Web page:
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Restorative Love

Restorative Justice

Restorative Love
Monday, September 7, 2020

As we read the Bible, God does not change as much as our knowledge of God evolves. I certainly recognize there are many biblical passages that present God as punitive and retributive, but we must stay with the text—and observe how we gradually let God grow up. Focusing on divine retribution leads to an ego-satisfying and eventually unworkable image of God which situates us inside of a very unsafe and dangerous universe. Both Jesus and Paul observed the human tendency toward retribution and spoke strongly about the limitations of the law.

The biblical notion of justice, beginning in the Hebrew Scriptures with the Jewish prophets—especially Moses, Isaiah, Jeremiah, Ezekiel, and Hosea—is quite different. If we read carefully and honestly, we will see that God’s justice is restorative. In each case, after the prophet chastises the Israelites for their transgressions against YHWH, the prophet continues by saying, in effect, “And here’s what YHWH will do for you: God will now love you more than ever! God will love you into wholeness. God will pour upon you a gratuitous, unbelievable, unaccountable, irrefutable love that you will finally be unable to resist.”

God “punishes” us by loving us more! How else could divine love be supreme and victorious? Check out this theme for yourself: Read such passages as Isaiah 29:13–24, Hosea 6:1–6, Ezekiel 16 (especially verses 59–63), and so many of the Psalms. God’s justice is fully successful when God can legitimate and validate human beings in their original and total identity! God wins by making sure we win—just as any loving human parent does. The little “time outs” and discipline along the way are simply to keep us awake and growing.

Love is the only thing that transforms the human heart. In the Gospels, we see Jesus fully revealing this divine wisdom. Love takes the shape and symbolism of healing and radical forgiveness—which is just about all that Jesus does. Jesus, who represents God, usually transforms people at the moments when they most hate themselves, when they most feel shame or guilt, or want to punish themselves. Look at Jesus’ interaction with the tax collector Zacchaeus (Luke 19:1–10). He doesn’t belittle or punish Zacchaeus; instead, Jesus goes to his home, shares a meal with him, and treats him like a friend. Zacchaeus’ heart is opened and transformed. Only then does Zacchaeus commit to making reparations for the harm he has done.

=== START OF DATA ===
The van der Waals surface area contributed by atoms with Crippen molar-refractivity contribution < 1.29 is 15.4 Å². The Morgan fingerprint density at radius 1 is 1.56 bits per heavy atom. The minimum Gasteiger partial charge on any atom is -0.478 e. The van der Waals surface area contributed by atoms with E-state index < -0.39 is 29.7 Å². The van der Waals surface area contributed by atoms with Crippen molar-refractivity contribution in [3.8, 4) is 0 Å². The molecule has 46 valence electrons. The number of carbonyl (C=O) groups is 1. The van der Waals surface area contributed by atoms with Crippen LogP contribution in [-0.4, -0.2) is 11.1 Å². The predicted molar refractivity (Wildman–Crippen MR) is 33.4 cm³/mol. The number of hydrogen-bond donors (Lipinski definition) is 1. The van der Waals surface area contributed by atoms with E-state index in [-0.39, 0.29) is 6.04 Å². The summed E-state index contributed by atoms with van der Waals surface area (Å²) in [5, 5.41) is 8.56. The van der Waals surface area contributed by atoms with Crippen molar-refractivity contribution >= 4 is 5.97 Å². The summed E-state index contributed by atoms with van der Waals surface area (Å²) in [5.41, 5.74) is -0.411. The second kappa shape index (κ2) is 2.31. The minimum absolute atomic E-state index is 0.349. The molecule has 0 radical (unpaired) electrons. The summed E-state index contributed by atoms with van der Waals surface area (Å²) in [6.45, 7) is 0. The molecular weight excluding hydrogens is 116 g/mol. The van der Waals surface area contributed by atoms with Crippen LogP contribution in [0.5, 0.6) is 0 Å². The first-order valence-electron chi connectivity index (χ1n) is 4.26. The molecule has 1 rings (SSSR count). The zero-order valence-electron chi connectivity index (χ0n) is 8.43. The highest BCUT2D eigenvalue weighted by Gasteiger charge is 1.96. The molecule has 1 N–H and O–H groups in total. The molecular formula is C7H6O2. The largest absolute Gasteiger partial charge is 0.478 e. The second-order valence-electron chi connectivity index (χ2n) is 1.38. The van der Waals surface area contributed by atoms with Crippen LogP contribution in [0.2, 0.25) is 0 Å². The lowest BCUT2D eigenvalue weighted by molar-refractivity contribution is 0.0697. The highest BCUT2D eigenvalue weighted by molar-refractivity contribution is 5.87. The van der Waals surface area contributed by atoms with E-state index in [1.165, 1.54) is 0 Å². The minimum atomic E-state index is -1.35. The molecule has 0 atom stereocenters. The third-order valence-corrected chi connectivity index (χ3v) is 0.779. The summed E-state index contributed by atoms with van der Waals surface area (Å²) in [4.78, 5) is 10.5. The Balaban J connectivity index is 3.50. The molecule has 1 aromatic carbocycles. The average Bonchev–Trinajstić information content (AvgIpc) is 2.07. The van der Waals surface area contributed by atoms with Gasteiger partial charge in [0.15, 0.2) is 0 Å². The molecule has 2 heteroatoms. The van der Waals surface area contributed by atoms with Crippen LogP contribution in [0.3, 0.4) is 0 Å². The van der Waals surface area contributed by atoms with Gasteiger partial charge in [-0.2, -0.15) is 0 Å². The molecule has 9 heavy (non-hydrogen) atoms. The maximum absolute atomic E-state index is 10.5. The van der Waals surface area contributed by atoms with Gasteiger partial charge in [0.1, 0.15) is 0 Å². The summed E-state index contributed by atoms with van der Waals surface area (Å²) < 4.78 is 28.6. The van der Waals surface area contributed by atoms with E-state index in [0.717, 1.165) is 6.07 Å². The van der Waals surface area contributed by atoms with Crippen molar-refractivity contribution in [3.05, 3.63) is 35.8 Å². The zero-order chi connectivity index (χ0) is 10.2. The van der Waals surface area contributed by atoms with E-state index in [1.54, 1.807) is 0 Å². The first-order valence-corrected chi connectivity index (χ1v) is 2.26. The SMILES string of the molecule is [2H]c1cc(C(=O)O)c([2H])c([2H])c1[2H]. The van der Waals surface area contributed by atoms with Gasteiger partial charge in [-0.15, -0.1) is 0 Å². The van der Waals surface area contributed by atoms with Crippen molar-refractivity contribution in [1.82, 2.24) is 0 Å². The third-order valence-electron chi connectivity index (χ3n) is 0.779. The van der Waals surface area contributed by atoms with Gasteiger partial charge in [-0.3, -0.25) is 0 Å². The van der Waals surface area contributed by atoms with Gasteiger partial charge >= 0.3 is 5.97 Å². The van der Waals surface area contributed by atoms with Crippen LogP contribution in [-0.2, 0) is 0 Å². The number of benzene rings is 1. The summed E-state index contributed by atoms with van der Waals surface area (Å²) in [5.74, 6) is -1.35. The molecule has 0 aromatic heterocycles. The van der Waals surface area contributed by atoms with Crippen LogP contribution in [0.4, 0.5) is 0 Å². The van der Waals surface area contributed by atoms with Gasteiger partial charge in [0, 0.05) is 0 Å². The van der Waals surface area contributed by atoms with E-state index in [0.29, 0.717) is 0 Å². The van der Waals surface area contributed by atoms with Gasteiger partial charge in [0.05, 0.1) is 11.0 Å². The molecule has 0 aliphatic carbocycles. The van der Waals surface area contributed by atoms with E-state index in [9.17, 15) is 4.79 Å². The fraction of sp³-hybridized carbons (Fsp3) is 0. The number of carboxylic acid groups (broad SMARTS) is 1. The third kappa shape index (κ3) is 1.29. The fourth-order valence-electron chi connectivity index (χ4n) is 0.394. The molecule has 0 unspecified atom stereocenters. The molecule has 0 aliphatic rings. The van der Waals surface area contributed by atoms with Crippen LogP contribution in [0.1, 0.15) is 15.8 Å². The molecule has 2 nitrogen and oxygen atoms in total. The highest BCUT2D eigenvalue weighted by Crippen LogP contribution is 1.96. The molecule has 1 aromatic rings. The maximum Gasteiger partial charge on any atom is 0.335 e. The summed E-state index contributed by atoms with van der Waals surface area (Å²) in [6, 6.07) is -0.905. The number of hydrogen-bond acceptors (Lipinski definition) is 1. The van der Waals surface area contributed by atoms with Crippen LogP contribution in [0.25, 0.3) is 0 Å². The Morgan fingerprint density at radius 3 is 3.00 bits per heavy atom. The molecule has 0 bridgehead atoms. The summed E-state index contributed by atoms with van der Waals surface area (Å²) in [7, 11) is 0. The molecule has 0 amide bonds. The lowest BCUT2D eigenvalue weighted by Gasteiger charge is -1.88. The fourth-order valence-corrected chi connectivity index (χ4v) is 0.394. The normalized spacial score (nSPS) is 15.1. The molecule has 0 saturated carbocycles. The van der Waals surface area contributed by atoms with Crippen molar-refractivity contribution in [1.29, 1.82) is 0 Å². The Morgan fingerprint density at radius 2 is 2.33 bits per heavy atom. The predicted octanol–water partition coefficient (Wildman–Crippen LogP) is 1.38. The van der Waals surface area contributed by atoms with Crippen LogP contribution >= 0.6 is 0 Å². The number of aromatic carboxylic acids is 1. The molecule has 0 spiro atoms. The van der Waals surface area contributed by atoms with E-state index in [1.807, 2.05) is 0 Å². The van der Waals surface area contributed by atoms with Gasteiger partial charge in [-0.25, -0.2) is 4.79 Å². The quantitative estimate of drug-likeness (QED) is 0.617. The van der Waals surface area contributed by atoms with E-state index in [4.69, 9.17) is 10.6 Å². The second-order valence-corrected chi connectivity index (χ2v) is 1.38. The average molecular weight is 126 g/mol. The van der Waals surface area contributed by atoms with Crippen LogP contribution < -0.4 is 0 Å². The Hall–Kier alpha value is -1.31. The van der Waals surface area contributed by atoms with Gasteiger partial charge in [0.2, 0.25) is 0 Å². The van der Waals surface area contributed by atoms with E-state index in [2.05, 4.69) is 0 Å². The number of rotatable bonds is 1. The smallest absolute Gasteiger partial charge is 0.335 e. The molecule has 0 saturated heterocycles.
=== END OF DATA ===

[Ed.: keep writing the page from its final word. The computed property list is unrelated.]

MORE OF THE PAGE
As Isaiah says of God, “My thoughts are not your thoughts, nor are your ways my ways” (Isaiah 55:8). Yet I am afraid we largely pulled God down into “our thoughts.” We think fear, anger, divine intimidation, threat, and punishment are going to lead people to love. Show me where that has worked. You cannot lead people to the highest level of motivation by teaching them the lowest. God always and forever models the highest, and our task is merely to “imitate God” (Ephesians 5:1).

Reference:
Adapted from Richard Rohr: Essential Teachings on Love, ed. Joelle Chase and Judy Traeger (Orbis Books: 2018), 78–79.

Image credit: What is Ubuntu 01 (detail), Gretchen Andrew, 2018.
Inspiration for this week’s banner image: Many cultures have a word that represents this notion of the centrality of relationships. For the Maori, it is communicated by whakapapa; for the Navajo, hozho; for many Africans, the Bantu word ubuntu; for Tibetan Buddhists, tendrel. Although the specific meanings of these words vary, they communicate a similar message: all things are connected to each other in a web of relationships. —Howard Zehr
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